|Lobbyists are scheduled to hold a benefit today for Lieutenant Governor Timothy P. Murray.|
Despite ethics bill, lobbyists carry on
Fund-raisers still a key resource for politicians
Lieutenant Governor Timothy P. Murray is scheduled to glad-hand his way through a room full of State House lobbyists and their clients at the offices of a Beacon Street lobbying company today, hoping to pick up a sizable bundle of campaign donations for his campaign committee.
And because the Legislature decided not to ban lobbyists from raising political funds for politicians in the ethics bill it is poised to approve, Murray can do it without a single pang of hypocrisy.
The Murray fund-raiser marks an awkward juxtaposition as Beacon Hill prepares to pass the first significant ethics overhaul in Massachusetts in a generation.
As Murray pockets campaign contributions from lobbyists, Patrick, a half block away at the State House, will be combing through the details of an ethics bill that the Legislature is expected to pass today. Patrick will also head their ticket in next year’s reelection campaign.
Patrick had demanded that the package include major changes to campaign finance laws. The Senate was pushing to ban lobbyist donations. The House wanted a study committee to consider how regulators could prohibit lobbyists from soliciting funds.
Among the items that hit the cutting-room floor were proposals to toughen restrictions on the kind of lobbyist-sponsored fund-raiser that is being thrown for Murray today.
The event is being sponsored by two lobbing firms, Morrissey & Associates and The Moynihan Group.
Murray declined to comment, but Michael Cohen, his political adviser, said: “We play by the rules. If the rules get changed, we will play by the changed rules.’’
The fund-raising breakfast is being held at Sean Morrissey’s office on the 11th floor of 6 Beacon St., where he heads a firm that represents the drug firm Eli Lilly and Internet powerhouse Google.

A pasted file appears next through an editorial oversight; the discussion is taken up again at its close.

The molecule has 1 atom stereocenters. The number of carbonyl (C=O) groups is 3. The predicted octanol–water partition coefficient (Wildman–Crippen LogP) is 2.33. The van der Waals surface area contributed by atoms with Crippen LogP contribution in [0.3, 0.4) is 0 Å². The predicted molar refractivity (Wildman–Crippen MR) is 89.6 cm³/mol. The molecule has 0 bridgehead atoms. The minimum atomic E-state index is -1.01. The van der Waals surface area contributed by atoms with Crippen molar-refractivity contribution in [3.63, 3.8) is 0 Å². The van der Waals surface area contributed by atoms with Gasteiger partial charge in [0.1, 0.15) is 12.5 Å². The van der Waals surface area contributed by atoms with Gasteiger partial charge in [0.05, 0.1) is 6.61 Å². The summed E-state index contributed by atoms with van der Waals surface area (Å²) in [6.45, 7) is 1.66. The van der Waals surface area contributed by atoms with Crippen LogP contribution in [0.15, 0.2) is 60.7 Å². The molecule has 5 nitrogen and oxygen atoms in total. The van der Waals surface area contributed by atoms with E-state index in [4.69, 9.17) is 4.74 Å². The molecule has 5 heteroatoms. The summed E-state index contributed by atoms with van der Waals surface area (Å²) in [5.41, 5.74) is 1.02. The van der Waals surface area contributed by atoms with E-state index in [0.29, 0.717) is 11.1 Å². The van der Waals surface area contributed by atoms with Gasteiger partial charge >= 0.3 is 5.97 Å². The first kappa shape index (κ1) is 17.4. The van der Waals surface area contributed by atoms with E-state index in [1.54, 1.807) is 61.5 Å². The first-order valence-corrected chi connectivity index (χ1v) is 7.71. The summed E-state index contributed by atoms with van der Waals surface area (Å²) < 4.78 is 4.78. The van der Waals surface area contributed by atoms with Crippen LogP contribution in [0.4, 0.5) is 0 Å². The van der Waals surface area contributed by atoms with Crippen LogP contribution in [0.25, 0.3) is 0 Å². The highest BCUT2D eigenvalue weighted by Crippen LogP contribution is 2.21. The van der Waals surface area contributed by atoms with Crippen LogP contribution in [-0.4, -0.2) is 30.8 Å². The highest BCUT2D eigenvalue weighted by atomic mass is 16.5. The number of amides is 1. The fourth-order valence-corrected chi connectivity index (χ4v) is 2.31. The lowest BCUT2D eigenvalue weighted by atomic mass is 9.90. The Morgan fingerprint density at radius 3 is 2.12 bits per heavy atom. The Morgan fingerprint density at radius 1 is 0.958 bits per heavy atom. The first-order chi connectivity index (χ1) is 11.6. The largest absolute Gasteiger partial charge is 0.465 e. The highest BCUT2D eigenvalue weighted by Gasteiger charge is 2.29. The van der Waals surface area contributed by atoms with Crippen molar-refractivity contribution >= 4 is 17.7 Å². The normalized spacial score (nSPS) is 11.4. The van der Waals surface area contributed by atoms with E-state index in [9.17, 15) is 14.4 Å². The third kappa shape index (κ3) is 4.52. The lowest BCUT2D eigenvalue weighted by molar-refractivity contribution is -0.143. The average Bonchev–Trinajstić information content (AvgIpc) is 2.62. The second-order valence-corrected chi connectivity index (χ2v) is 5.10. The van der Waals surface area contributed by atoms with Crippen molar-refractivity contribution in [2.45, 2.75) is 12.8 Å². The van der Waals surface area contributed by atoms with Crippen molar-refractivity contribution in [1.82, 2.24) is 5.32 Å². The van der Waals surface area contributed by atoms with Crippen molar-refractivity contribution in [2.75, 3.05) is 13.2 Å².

Sean Moynihan, founder and principal of the Moynihan group, touts his firm as a lobbying outfit, although it has not registered with the secretary of state’s office. Neither Morrissey or Moynihan responded to calls yesterday.
Current law caps a lobbyist’s donation to a candidate at $200 a year. A lobbyist cannot give more than $12,500 in donations overall in one year. But lobbyists can solicit and host fund-raising events, as long as they do not personally collect the checks and hand them to the candidate.
Patrick, who will have access to Murray’s fund when they run as a team next year, would not comment, according to his spokesman Joseph Landolfi.
As incumbents, Murray and Patrick have been able to stuff their political accounts full of donations from registered lobbyists and their clients, as have the Legislature’s leaders. Despite the $200-a-year restriction, lobbyists are able to raise tens of thousands of dollars by hosting fund-raising parties where their clients can socialize with officeholders and write checks to their campaign committees.
In their first year in office, Murray and Patrick had raised more than $1.4 million in combined campaign contributions, much of it from the special interest groups that the two had denounced as having too much influence when they ran in the 2006 election.
Last year, Murray turned to Robert M. Platt, a State House lobbyist and Republican fund-raiser, for help in building a campaign finance network. Platt had supported Patrick’s 2006 opponent, Republican Kerry Healey. He also supported former governor Mitt Romney’s campaign for the Republican presidential nomination. Globe reports about Platt’s controversial business background led to his ouster from Murray’s finance team.
The lawmakers also rejected efforts by Patrick aides to lower the limit on donations to state political parties from $5,000 a year to $500, a change that could have dealt a serious blow to Charles D. Baker, the Harvard Pilgrim Healthcare president who is widely considered the most serious potential Republican challenger to Patrick’s reelection bid. The change would create a serious hurdle to Baker’s efforts to raise much-needed funds over the next year in conjunction with the financially strapped GOP state committee, which can financially back his campaign.
A senior Patrick administration official confirmed that the governor’s aides were pushing to lower the level for party donations, while Republican lawmakers lobbied heavily to keep the $5,000 donation level.
In turn, the Legislature tweaked Patrick by blocking his use of a campaign finance loophole that has allowed him to skirt the $500 annual contribution limits for individuals.
The compromise bill adopted a Senate provision that would prohibit his use of a special committee for which he can raise $5,500 donations from individuals, splitting it between his committee and the Democratic State Committee, which then picks up much of campaign costs.